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Evol Dev. 2001 Mar-Apr;3(2):84-94.

Phenotypic and dynamical transitions in model genetic networks. I. Emergence of patterns and genotype-phenotype relationships.

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  • 1Department of Physics, (FEN) Universitat Politecnica de Catalunya, Barcelona, Spain. isaac@complex.upc.es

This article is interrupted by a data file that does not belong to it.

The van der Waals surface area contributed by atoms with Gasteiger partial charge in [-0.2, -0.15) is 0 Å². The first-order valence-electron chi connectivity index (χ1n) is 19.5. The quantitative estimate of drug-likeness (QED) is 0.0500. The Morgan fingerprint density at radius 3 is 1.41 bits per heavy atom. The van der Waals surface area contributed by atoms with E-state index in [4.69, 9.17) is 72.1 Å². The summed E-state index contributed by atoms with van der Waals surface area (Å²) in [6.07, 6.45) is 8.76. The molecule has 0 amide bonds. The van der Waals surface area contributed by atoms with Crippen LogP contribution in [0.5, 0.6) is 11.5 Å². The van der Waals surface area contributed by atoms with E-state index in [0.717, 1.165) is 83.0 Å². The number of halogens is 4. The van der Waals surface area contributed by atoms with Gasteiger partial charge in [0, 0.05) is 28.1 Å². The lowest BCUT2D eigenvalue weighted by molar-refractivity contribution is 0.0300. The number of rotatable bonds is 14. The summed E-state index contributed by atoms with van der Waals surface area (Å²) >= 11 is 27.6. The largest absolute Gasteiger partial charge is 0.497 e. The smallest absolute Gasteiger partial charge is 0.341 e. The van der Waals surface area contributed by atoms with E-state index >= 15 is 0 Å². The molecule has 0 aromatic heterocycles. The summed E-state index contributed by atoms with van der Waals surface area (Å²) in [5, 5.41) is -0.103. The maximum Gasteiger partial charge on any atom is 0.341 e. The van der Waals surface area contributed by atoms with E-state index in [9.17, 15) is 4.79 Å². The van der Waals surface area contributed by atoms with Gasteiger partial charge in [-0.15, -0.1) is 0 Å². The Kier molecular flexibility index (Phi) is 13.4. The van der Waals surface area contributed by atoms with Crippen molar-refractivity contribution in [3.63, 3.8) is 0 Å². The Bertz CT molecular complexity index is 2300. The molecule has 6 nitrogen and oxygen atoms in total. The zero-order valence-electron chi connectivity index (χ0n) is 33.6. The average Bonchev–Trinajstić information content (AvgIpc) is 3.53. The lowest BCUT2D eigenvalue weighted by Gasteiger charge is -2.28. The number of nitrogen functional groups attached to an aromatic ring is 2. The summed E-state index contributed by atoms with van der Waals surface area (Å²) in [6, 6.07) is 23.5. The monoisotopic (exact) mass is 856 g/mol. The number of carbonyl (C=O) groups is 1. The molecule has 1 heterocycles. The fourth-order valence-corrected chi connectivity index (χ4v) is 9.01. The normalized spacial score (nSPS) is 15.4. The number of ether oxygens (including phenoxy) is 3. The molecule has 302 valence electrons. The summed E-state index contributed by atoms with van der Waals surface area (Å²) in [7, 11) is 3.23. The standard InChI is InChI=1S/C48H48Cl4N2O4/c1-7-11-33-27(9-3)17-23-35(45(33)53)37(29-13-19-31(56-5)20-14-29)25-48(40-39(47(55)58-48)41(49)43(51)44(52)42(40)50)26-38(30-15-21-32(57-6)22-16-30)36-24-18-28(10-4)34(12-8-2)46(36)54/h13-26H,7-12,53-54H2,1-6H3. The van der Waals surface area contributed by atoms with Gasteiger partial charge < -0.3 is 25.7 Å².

Genotype-phenotype interactions during the evolution of form in multicellular organisms is a complex problem but one that can be aided by computational approaches. We present here a framework within which developmental patterns and their underlying genetic networks can be simulated. Gene networks were chosen to reflect realistic regulatory circuits, including positive and negative feedback control, and the exchange of a subset of gene products between cells, or within a syncytium. Some of these networks generate stable spatial patterns of a subset of their molecular constituents, and can be assigned to categories (e.g., "emergent" or "hierarchic") based on the topology of molecular circuitry. These categories roughly correspond to what has been discussed in the literature as "self-organizing" and "programmed" processes of development. The capability of such networks to form patterns of repeating stripes was studied in network ensembles in which parameters of gene-gene interaction were caused to vary in a manner analogous to genetic mutation. The evolution under mutational change of individual representative networks of each category was also simulated. We have found that patterns with few stripes (< or =3) are most likely to originate in the form of a hierarchic network, whereas those with greater numbers of stripes (> or =4) originate most readily as emergent networks. However, regardless of how many stripes it contains, once a pattern is established, there appears to be an evolutionary tendency for emergent mechanisms to be replaced by hierarchic mechanisms. These results have potential significance for the understanding of genotype-phenotype relationships in the evolution of metazoan form.

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